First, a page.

Hunters' association teams up with CapeNature to help animals amid drought
Among the animals in dire need is a herd of 42 Cape mountain zebras as fountains, rivers and streams have dried up.
CAPE TOWN - Hunters' association Kaapjag has donated a solar pump to the Kammanassie Nature Reserve after CapeNature raised concern over animals dying of thirst due to the drought.
CapeNature says fountains, rivers and streams have dried up.
Among the animals in dire need is a herd of 42 Cape mountain zebras.
CapeNature CEO Razeena Omar says the donation is beneficial as the reserve has had frequent fires on the mountain in January and February this year.
“Kaapjag’s donation of a solar pump and a 5,000-litre water tank is a fine example of a conservation partnership with CapeNature. The donation is a definite contribution to the survival of these unique zebras and we thank Kaapjag for this.”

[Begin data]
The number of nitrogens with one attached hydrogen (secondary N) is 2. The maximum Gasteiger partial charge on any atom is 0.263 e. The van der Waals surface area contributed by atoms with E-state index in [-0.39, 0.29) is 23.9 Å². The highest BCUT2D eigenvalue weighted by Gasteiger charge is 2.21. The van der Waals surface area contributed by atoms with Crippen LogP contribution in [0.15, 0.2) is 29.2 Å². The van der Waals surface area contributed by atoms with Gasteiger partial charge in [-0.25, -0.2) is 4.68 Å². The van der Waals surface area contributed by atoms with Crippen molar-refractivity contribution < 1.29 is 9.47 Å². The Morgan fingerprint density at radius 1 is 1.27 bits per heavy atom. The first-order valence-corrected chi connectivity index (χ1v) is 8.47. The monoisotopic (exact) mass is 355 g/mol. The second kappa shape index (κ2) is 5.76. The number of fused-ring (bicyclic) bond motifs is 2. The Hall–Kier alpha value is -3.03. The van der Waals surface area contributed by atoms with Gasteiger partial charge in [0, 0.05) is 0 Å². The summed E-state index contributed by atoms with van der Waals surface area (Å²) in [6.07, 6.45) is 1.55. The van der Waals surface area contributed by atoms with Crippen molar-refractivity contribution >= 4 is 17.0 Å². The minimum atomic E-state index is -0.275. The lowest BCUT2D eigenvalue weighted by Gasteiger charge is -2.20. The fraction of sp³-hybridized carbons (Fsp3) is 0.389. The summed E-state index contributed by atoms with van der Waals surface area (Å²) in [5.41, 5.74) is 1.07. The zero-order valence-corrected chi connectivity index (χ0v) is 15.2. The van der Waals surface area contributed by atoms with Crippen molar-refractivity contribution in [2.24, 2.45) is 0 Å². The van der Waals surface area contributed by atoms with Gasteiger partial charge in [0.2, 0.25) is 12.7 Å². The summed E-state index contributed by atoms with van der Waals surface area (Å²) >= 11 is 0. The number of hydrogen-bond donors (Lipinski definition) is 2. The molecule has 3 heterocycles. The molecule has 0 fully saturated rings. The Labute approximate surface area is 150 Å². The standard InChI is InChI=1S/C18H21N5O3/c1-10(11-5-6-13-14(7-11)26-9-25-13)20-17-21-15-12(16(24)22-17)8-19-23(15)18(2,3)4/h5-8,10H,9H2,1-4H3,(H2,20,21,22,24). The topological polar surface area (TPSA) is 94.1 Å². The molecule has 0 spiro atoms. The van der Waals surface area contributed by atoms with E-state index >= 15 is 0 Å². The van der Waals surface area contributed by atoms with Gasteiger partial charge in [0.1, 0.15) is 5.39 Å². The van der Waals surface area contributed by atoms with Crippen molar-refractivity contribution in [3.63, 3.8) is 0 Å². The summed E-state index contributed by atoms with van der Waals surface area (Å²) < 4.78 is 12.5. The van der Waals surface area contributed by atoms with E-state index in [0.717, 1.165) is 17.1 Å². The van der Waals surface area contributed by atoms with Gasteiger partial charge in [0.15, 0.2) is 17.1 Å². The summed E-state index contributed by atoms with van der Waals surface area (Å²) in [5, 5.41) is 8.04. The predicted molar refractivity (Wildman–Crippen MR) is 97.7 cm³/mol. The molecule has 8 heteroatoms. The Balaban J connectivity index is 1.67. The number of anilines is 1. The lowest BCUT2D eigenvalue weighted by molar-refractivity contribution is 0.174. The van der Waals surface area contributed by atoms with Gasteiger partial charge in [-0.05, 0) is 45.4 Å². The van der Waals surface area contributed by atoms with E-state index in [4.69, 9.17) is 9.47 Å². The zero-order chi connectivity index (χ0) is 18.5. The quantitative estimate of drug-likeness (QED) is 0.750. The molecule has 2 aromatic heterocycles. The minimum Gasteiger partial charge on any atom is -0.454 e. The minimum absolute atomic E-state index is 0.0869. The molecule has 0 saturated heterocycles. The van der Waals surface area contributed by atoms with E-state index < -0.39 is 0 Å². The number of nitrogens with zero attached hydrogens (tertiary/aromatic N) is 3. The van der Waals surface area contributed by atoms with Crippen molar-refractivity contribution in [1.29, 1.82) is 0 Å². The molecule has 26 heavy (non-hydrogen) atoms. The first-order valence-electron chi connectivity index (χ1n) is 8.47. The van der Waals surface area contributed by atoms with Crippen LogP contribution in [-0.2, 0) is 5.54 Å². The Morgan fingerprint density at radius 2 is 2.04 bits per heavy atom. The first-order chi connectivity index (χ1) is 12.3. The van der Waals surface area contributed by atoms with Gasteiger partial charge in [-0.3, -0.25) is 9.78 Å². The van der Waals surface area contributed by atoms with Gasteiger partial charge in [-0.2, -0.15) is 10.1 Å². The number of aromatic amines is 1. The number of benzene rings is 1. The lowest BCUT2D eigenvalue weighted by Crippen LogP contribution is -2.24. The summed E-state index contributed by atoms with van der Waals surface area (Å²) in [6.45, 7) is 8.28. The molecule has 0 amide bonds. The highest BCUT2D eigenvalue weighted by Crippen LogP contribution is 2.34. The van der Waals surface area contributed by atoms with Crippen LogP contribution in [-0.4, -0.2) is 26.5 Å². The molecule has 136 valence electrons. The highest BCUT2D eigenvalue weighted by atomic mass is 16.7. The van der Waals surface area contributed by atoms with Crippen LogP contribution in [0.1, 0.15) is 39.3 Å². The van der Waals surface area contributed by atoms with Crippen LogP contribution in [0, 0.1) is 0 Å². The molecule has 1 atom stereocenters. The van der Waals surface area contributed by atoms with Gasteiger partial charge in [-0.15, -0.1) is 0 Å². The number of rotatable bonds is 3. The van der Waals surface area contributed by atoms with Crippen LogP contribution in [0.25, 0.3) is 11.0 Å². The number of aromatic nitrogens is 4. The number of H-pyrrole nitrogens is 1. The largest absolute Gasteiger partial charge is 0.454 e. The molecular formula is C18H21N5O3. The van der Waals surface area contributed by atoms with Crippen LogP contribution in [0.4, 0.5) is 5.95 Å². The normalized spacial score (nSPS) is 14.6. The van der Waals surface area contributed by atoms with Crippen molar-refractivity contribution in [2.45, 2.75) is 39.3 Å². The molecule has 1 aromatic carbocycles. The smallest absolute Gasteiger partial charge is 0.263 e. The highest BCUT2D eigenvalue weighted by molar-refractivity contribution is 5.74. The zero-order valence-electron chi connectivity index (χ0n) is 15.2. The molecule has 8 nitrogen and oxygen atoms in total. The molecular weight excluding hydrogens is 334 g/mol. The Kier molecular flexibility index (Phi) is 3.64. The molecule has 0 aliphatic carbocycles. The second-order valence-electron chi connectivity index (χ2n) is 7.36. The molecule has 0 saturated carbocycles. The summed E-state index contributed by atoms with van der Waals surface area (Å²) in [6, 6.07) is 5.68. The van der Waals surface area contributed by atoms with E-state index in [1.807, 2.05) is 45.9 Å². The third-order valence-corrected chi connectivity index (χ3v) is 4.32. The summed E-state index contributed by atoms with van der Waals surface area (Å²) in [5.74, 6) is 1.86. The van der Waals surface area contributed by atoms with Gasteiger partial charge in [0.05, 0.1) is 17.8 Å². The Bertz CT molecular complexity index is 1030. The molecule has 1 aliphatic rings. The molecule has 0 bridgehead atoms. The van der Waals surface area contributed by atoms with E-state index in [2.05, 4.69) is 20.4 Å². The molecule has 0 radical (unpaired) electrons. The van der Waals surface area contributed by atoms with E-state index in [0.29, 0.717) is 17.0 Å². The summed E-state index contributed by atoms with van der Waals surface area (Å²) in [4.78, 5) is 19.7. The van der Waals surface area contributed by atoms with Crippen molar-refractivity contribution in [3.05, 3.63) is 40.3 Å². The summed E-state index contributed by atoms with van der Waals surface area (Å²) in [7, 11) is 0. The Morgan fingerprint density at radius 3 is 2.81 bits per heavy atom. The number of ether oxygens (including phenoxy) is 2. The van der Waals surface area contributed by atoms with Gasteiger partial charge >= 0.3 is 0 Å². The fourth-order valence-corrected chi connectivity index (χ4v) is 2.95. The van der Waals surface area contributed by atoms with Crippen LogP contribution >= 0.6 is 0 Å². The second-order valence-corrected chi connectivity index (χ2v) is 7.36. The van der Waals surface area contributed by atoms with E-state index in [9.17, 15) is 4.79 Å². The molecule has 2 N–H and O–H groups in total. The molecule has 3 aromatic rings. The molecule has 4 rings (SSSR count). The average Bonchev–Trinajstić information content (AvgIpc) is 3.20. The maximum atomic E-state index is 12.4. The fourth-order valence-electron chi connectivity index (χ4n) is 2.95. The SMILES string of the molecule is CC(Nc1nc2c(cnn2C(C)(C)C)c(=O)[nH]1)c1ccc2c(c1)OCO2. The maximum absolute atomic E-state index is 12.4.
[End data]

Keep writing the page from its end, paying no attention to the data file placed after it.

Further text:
At the same time, the Western Cape's average dam level has dropped by almost percentage point in a week.
It now stands at over 21% compared to over 22 last week.
This time last year, the dam level was under 32%.
MEC Anton Bredell explains: “The average dam levels in the Western Cape is at 21.3%. The resource is still under pressure and we are concerned and therefore we call on the public to keep on saving water. All the measures we have put in place are to secure the resources and to protect the resource for the 2019 season.”
Tougher water restrictions are being implemented at some municipalities, including the City of Cape Town, which is enforcing level 6B restrictions.
Currently the city's day zero, that’s the day taps are expected to run dry, is forecast for 9 July.
Additional reporting by Shamiela Fisher.
(Edited by Shimoney Regter)